Story last updated at 12/16/2009 - 11:51 am
For many Americans, traveling long distances is part and parcel of the holiday season. Nothing says "happy holidays" like long layovers, overbooked flights, and traffic - all accompanied by a seasonal soundtrack coming out of every speaker.
I'm feeling surprisingly ambivalent about missing all of the chaos of holiday travel this year. I can't remember ever having stayed in the same place for the entire six weeks from Thanksgiving to New Year's.
Travel seems such a quintessential part of the holidays that it seems strange to somehow escape it. (I doubt anyone will buy my argument that I visited family during another holiday season, the one around Labor Day.)
After all, holiday travel is special because it usually involves going to where our family is. And we talk about this, often, as going "home for the holidays."
This year I can't help feeling I'm describing my plans with two contradictory statements: I'm staying home this year, and I'm not going home this year.
"Home" is a strange word. We use it to mean the place where we currently go to sleep at night, but unless we've lived in the same house all our lives (which I believe is becoming increasingly rare in our country), we also often use "home" for our childhood home, the place we first knew as home.
How can we have two homes? When does a place become a home, and when does another place stop becoming a home? Does it ever?
In the years after first leaving my childhood home, I felt my two homes fighting for my loyalty. After all, you could ask, why leave a perfectly good home unless the new one is somehow better? It's natural to focus on the good of the new and the bad of the old - if you're the one choosing to leave.
But at some point, ideally, the fight ends. You can live in one place and still appreciate and love another. This is how I feel now about my adopted home of Juneau and my first home of Chicago. I feel like I could get away with calling both home.
In "A Field Guide to Letting Lost," Rebecca Solnit writes about leaving her house in San Francisco to go on annual road journeys, always following the same route:
"Sometimes I thought of my apartment in San Francisco as only a winter camp and home as the whole circuit around the West I travel a few times a year and myself as something of a nomad (nomads, contrary to current popular imagination, have fixed circuits and stable relationships to places; they are far form being the drifters and dharma bums that the word 'nomad' often connotes nowadays). This meant that it was all home..."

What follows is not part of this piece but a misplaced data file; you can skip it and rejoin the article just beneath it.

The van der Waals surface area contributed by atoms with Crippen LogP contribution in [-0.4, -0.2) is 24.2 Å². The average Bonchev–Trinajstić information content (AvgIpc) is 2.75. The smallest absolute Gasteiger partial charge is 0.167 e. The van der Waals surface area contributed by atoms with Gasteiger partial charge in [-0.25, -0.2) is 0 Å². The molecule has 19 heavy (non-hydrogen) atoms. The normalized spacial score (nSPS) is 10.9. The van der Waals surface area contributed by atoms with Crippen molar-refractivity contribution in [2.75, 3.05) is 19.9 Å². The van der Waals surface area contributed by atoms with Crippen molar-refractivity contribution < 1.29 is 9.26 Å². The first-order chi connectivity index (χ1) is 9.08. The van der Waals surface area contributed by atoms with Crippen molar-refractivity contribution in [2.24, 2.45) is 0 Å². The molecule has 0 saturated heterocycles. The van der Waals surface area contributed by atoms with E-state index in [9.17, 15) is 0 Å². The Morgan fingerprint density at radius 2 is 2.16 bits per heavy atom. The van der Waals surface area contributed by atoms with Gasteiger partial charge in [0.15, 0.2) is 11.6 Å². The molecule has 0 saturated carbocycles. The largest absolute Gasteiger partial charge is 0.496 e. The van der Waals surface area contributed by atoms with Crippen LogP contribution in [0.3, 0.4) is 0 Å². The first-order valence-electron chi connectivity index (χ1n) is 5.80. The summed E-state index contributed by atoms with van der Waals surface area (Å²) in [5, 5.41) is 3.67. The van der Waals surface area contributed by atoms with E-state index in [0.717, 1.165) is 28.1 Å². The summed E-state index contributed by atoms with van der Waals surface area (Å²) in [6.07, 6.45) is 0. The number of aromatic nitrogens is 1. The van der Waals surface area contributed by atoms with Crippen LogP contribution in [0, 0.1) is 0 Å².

I was reading this passage the last time I was en route from Juneau to Chicago, and Solnit's words struck home. Aha, I thought - I'm a nomad!
And as most travel in and out of Southeast Alaska involves at least some air travel, could these air routes and airports be thought of as an extension of home as well? I'm not sure. But by now I've gone back and forth between Chicago and Juneau enough times that it does start to feel like a nomadic route. It's all "home," in a weird way - the Juneau airport, Sea-Tac, and finally O'Hare, where the Alaska Airlines presence is small enough that in one of the world's largest and busiest airports, I know I'll almost always fly in and out of dear old gate L2B, a reassurance I doubt few other O'Hare passengers have.
Thinking of a crowded airport terminal as home probably seems like a ridiculous idea to everyone who's traveling this time of year. Still, I'm feeling a little nostalgic for it, knowing that I won't get to embark on the usual seasonal nomadic route this year.
However time-consuming and sometimes frustrating travel between homes can be, it's a small price to pay for the precious link that allows me to keep calling two places home.
For those of you who are traveling this season, enjoy the journey - and say hi to Sea-Tac for me.
Katie Spielberger is the managing editor of the Capital City Weekly. She may be reached at firstname.lastname@example.org.